Ranking How Badly Josh Donaldson Suitors Need His Services

Josh Donaldson, 34, is arguably the best player left on the free agent market. The 2015 American League Most Valuable Player Award recipient has four teams on his tail and/or who have been repeatedly linked to him: the Atlanta Braves, Washington Nationals, Minnesota Twins, and Los Angeles Dodgers.

Coming off a bounce-back season where he totaled 37 home runs and 94 RBIs while posting a .900 OPS and playing a stellar third base, Donaldson proved he’s still one of the preeminent third basemen in Major League Baseball. Out of the four teams pursuing his services, which team needs him the most?

4. Twins

The need for a corner infield exists in Minnesota with the organization non-tendering first baseman C.J. Cron. Could Donaldson fill a void with the Twins? Sure, they could move Miguel Sano to first base and further weaponize their depth chart. At the same time, this is an offense that was first in MLB in home runs (307) and total bases (2,832) last season.

The Twins should’ve spent the big bucks on starting pitching. Their continued interest in Donaldson comes off as them spending top dollar for the sake of making headlines. This would be an expensive way to mask a weakness.

3. Dodgers

The Dodgers have chased big names all offseason, and they’d probably be open to giving Donaldson a hefty contract if L.A. was his desired destination. An infield rotation of Donaldson, Max Muncy, Justin Turner, and Enrique Hernandez, among others would be lethal.

On the other hand, it’s not as if signing Donaldson alters the Dodgers’ chances of winning the National League pennant. He’d add to their offensive arsenal and hit in the middle of their order, but he’s not versatile. Manager Dave Roberts loves to move players around the diamond; Donaldson has played just 20 games outside of his natural position (third base) in his big-league career.

In this scenario, the Dodgers would be moving Turner, a fixture at the hot corner, to second base. It wouldn’t be a bad signing, but the Dodgers can likely accumulate Donaldson’s production with the pieces already in place.

2. Braves

Donaldson’s monster 2019 campaign was an integral reason why the Braves won the NL East for a second consecutive season — although the division rival Nationals won the World Series. He rounded out a formidable lineup, hitting behind Ronald Acuna Jr., Ozzie Albies, and Freddie Freeman. He drove in the speedsters and forced teams to pitch to Freeman.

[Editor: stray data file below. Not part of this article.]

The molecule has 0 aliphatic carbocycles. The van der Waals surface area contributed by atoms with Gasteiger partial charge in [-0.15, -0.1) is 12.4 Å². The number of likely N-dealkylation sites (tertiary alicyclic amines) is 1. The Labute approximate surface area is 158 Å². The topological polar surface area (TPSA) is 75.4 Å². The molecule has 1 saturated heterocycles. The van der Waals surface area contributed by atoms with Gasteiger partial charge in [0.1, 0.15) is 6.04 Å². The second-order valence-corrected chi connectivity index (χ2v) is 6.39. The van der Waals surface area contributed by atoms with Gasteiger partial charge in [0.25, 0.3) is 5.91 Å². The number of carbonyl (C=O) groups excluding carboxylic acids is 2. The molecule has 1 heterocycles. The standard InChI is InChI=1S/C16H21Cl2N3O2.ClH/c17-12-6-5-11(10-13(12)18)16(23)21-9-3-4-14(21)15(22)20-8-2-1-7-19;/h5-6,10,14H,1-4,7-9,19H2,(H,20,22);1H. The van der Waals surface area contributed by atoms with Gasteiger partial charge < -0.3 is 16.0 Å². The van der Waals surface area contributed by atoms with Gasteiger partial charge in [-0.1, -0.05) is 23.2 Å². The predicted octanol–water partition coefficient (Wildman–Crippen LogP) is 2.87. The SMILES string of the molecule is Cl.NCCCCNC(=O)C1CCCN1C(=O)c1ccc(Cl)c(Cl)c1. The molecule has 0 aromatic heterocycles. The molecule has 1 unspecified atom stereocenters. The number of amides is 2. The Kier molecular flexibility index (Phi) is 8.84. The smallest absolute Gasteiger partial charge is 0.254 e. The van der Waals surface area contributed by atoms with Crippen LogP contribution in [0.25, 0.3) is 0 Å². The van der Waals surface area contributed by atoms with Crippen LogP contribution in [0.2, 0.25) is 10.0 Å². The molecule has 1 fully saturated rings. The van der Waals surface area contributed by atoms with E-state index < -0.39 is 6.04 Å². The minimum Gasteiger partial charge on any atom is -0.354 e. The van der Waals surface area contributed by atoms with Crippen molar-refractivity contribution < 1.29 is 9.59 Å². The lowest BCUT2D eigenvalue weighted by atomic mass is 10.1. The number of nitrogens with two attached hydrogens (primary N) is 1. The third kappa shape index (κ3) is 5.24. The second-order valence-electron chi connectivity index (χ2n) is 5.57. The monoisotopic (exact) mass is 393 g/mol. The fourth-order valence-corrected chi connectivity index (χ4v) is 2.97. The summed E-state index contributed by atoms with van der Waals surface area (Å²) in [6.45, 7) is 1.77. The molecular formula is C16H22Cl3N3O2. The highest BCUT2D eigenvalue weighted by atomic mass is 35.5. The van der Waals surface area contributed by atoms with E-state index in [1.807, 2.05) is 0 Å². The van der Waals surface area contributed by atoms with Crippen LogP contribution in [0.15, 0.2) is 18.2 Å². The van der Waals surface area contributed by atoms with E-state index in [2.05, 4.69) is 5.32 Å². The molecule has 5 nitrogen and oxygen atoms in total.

Meanwhile, Donaldson was a part of an elite infield with Freeman, Albies, and Dansby Swanson. If you remove Donaldson from the equation, the Braves lose a monumental bat and glove. He also seems to be loved by their fan base. Losing him would sting all parties involved.

The 2019 Braves had the talent to win the World Series. Keeping the band together while Acuna, Albies, and Swanson continue to improve forecasts well for the organization. Losing the bass player would threaten the band’s well-being.

On the other hand, the Braves could plug Johan Camargo at third base (Camargo made 114 appearances at third base in 2018). They could also make a trade for Nolan Arenado or Kris Bryant. Granted it would cost an enormous amount of assets to pry one of them away from their respective teams, especially the Colorado Rockies with Arenado, the Braves have one of the best farm systems in MLB. They’re a contender with the assets to make a trade of this magnitude.

1. Nationals

The Nationals need Donaldson.

They made the decision to pay Stephen Strasburg, the 2019 World Series MVP, over Anthony Rendon, a finalist for the NL MVP, this offseason. Washington did as such because their MO is prioritizing starting pitching and relying on their ability to groom position players (Rendon, Ryan Zimmerman, Bryce Harper, Trea Turner, Juan Soto, and perhaps Victor Robles); they can justify this.

However, they have a gaping hole at third base. Rendon is one of the best players in the sport, and there’s no “replacing” him, but Donaldson is their best option. There was never a succession plan for Rendon; finding an internal replacement involved the Nationals playing someone out of position.

Sure, their top prospect, Carter Kieboom, played three positions in the minors last season, but it seems the Nationals project him as a future second baseman (he made 62 appearances at shortstop, his natural position, 41 at second, and 10 at third in Triple A last season).

The Nationals can contend for the NL pennant again in 2020 with Donaldson. He’d hit in the middle of their order, bolster their infield defense, and provide power. Couple a well-rounded offense with arguably the game’s best starting rotation (Strasburg, Max Scherzer, Patrick Corbin, and Anibal Sanchez), and the Nationals are a potent foe. His presence keeps them in contention. Him setting up a tent elsewhere and no trade could peg the Nationals behind the Braves and New York Mets in the NL East going into spring training.

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